My book answer is: There is only one convex lens in simple microscope which produces virtual,erect and magnified image when object distance is less than focal length.IN this case,real rays are diverged more.Thus, eye is to be placed very close to lens so all rays diverged by lens enter eyes and hence image will be brighter.

How can we get diverging rays from convex lens??


2 Answers 2


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When used as a magnifying glass a convex lens bends a ray towards the principal axis.
Ray $AP$ is initially parallel to the principal axis but changes direction and crosses the principal axis at the focal point, $F$.
The angle between rays $AP$ and $AO$ which is $PAO$, is larger than the angle between rays $PF$ and $AO$ which is $FA'O$, so the angle between the rays has been reduced (ie made to converge), but they are still diverging.

  • $\begingroup$ This picture is a bit confusing, because the real image is inverted, but the viewer (at the close-in position, sees a virtual image which is not inverted. Perhaps you could elaborate on that point? $\endgroup$ Commented Dec 2, 2020 at 14:50
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    $\begingroup$ The image in the picture is virtual with the real rays moving to the left appearing to come from the virtual image which is upright and magnified. $\endgroup$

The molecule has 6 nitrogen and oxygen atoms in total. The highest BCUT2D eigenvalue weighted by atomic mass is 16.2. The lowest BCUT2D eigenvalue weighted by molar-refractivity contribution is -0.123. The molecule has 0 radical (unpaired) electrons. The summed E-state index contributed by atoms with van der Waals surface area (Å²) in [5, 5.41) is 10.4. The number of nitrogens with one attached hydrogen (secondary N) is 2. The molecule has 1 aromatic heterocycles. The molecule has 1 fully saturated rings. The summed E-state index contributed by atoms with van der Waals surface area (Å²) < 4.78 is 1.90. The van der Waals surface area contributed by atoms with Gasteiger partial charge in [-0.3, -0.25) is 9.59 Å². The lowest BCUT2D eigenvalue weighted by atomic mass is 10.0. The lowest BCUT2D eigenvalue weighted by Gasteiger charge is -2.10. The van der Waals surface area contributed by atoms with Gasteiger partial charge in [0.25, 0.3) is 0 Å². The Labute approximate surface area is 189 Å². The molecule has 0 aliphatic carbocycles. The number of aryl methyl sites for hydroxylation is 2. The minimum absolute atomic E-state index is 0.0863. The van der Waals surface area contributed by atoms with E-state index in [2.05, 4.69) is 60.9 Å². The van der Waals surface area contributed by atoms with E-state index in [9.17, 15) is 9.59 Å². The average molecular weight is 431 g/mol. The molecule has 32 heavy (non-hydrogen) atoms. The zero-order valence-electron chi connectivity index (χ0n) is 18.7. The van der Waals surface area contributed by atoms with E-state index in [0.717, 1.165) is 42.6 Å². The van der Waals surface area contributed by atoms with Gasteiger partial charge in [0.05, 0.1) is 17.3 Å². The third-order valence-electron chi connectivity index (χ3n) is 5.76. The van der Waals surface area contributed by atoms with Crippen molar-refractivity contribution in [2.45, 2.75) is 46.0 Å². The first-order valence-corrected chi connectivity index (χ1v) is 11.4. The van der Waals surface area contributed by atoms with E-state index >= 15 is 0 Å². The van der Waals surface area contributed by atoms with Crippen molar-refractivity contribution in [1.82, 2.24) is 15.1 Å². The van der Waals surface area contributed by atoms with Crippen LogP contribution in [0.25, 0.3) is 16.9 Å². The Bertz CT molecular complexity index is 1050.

– Farcher
    Commented Dec 2, 2020 at 15:49
  • $\begingroup$ Ahh -- ok, you drew the whole picture "backwards" -- the standard is to put the physical object on the left and the viewer (and/or image plane) on the right, so that all optical rays are moving from left to right. That's what threw me off. $\endgroup$ Commented Dec 2, 2020 at 19:30

A convex lens used as a simple magnifier has the object brought close to the lens (within the focal point) where it subtends a large angle. The virtual image subtends the same angle and may occur at a large distance where the eye can easily focus. This focus can be maintained with the eye close to, or not so close to the lens. To achieve this increased angular size, without the lens, the object would often have to be brought within the near point of the eye.


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